The Transformation of Big Marsh Is Here

August 05, 2016

Dear Friends,

On a recent tour with the Chicago Park District, I was astonished to see a bike park rising out of the clay at Big Marsh.

The trail building professionals of Dirt Sculpt, responsible for the phase one bike features at the park, were in the middle of quality control checks of the entry level jump line they had just built. You and I would be so lucky to have riding jump lines as a job requirement. And we are lucky to have Dirt Sculpt building our bike park. They've built dirt event courses for Red Bull and X-Games, and bike parks around the country, and they're making great progress at Big Marsh.

  • Big Marsh Birds

Probably more remarkable to me, considering the environmental degradation that the park district began with, is the (seemingly) sudden return this spring and summer of hemi-marsh bird species. This spring, birder Sam Burckhardt observed 2 yellow-headed blackbirds on the shoreline, a species last observed at Big Marsh in 1993. Controlling the water levels and eradicating the phragmites at the park has brought back a habitable shoreline for an astonishing variety of birds. Here's a sample list of other bird observations at Big Marsh posted to Cornell University's since May:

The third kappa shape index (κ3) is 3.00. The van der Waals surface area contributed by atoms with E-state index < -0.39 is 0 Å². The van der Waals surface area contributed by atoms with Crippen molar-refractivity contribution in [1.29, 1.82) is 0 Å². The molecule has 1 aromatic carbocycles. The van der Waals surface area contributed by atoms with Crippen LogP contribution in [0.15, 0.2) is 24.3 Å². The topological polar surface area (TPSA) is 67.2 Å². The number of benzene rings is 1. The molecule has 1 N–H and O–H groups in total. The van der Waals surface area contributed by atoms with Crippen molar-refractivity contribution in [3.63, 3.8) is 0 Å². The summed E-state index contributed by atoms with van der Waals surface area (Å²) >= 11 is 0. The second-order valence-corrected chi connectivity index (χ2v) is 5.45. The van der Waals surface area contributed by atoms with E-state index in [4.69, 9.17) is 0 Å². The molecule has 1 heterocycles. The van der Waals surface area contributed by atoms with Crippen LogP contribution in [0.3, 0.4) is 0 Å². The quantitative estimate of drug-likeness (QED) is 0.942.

• Osprey
  • Great Horned Owl
  • Bald Eagle
  • Marbled Godwit
  • American Wigeon
  • Mallard
  • Blue-winged Teal
  • Great Blue Heron
  • Red-tailed Hawk
  • Killdeer
  • Spotted Sandpiper
  • Solitary Sandpiper
  • Greater Yellowlegs
  • Lesser Yellowlegs
  • Ring-billed Gull
  • Herring Gull
  • Northern Rough-winged Swallow
  • Tree Swallow
  • Barn Swallow (American)
  • American Robin
  • Yellow Warbler
  • Song Sparrow
  • Scarlet Tanager
  • Red-winged Blackbird

For birds as much as any species, if you build it, they will come. What's difficult to wrap my head around is that the Chicago Park District built this out of a century's worth of environmental neglect.

Bill Kurtis observed that if the Chicago Park District and Friends of Big Marsh could successfully bring forth a park from the slag fields of the southeast side, it would show that we shouldn't write off any land, anywhere, as irredeemable. We're seeing that proof develop before our eyes. It's an exciting and rewarding time to be a Friend of Big Marsh.

Thanks for reading,

Jay Readey

Interim Executive Director
Friends of Big Marsh
(773) 818-0260